The Brain and Special Senses (Structures of the Eye (Retina- translucent…
The Brain and Special Senses
- most complex region of the brain and is involved in higher thought process.
function in motor activities.
Primary motor cortex
, initiates voluntary skeletal muscle activity
, plans and coordinates learned, skilled motor activity
Frontal eye field
, regulates the skeletal muscles that perform movement for binocular vision
Motor speech area
, regulates skeletal muscle movement involved with speech
function in general sensation.
Primary somatosensory cortex
, receives and interprets somatic information from receptors for touch and pain.
functions in hearing
Primary auditory cortex
, processes and interprets sounds, stores auditory memories.
Primary olfactory cortex
, provides conscious awareness of taste.
functions in vision
Primary visual cortex
, process, stores and integrates visual information.
Primary gustatory cortex
, located in the insula, processes taste information and provides conscious awareness of taste.
, involved in higher intellectual functions, like concentration, decision making and planning. Gives you your personality.
, helps understand written and spoken language.
, integrates all information being processed to give understanding of a current activity.
- provides the relay center for some sensory and motor pathways and is used for the control of visceral activities
, composed of two halves that sit around the third ventricle. It is the final relay point for sensory relay to the cerebellum
, floor of the third ventricle. Has many important functions including control of the autonomic nervous system, the endocrine system and many aspects of homeostasis.
, posterior roof of the diencephalon and covers the third ventricle.
endocrine gland that is responsible for the secretion of the hormone melatonin
- connects the cerebrum, diencephalon and cerebellum to the spinal cord.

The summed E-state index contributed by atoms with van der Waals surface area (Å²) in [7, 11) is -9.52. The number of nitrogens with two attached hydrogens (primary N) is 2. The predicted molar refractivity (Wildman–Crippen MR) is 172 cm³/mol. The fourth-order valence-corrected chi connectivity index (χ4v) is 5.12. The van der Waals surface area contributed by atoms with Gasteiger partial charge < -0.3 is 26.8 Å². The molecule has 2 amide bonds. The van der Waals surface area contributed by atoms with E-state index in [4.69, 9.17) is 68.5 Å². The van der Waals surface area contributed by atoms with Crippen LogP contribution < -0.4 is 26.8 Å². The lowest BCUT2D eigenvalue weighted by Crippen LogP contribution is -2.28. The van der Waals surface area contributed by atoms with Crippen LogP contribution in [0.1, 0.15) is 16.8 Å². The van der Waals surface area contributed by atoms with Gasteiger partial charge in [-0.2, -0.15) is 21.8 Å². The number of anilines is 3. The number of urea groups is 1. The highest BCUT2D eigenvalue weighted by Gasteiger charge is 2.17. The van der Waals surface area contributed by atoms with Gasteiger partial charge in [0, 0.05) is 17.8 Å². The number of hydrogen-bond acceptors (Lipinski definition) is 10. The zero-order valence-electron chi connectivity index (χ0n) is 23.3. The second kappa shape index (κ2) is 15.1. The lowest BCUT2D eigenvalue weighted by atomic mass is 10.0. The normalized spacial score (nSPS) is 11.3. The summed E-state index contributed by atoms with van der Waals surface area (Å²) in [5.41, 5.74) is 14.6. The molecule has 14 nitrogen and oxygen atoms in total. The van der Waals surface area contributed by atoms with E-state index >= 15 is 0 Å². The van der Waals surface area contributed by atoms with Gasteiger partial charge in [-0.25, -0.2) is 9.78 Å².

- the superior portion of the brainstem. Functions in optic and auditory reflexes.
- superior to Medulla Oblongata and inferior to Midbrain, houses autonomic nuclei. Functions as a reflex center, which helps in the control of respiration.
- the most inferior part of the brain stem. All communication between the brain and spinal cord travel through the medulla oblongata. Vital reflex center for control of heartbeat, respiration and vasomotor activity.
- main function is to carry out learned movement, responsible for "muscle memory."
Structures of the Spinal Cord
- spinal cord tissue composed of neuron cell bodies, dendrites and unmyelinated axons. Centrally located, surrounds the central canal and its shape resembles a butterfly.
- spinal cord tissue that derives its color from myelin in myelinated axons. External to gray matter.
- a small hole in gray matter that runs the entire length of the spinal cord. Contains cerebrospinal fluid
- Connects to the posterior side of the spinal cord, contains unipolar neurons that are bringing sensory input to the spinal cord.
Dorsal root ganglia
- holds the cell bodies of the sensory neurons.
- Connects to the anterior side of the spinal cord. Contains multipolar motor neurons that are sending output signals to muscles.
Structures of the Eye
- the white outermost layer for protection and maintenance of shape
- the anterior part of the scelera through which light enters the eye.
- dark middle layer which absorbs light to prevent reflection.
- translucent inner layer that contains rods and cones
- produce sharp color vision in bright light
- specialize in black and white peripheral vision.
-produces tears and lubricate the eye
- colored part of eye, constricts and dilates to control the amount of light let into the eye.
- behind the iris; focuses light on the retina
- circular muscle that changes the shape of the lens to focus.
- viscous fluid occupying the posterior cavity. Functions to maintain the shape of the eye and support the internal parts.
- the central opening of the iris, in which light passes through.
Structures of the Ear
or pinna- on the outside of the head; functions to collect sound waves
External auditory canal
- carries sound waves from auricle to tympanic membrane
or eardrum- boundary between external and middle ear.
or tympanic cavity
- conduct vibrations to the inner ear
or hammer- vibrations of tympanic membrane cause malleus to vibrate
or anvil- vibration of malleus cause incus to vibrate
or stirrup- vibration of incus causes stapes to vibrate and press against the oval window.
- membrane covered opening into the inner ear; vibrations of this membrane cause waves in the fluid of the inner ear.
- waves of the inner ear fluid press against this structure causing it to bulge into the middle ear cavity
- connects the middle ear with the nasopharynx to equalize the air pressure of the ear
- responsible for the sense of equilibrium
- a spiral bony chamber contains fluid that is set in motion by sound waves picked up by the tympanic membrane.
Organ of Corti
- hair cells that are moved against a membrane as the cochlear fluid vibrates. Initiate the nerve impulses that are transmitted to the temporal lobe for auditory perception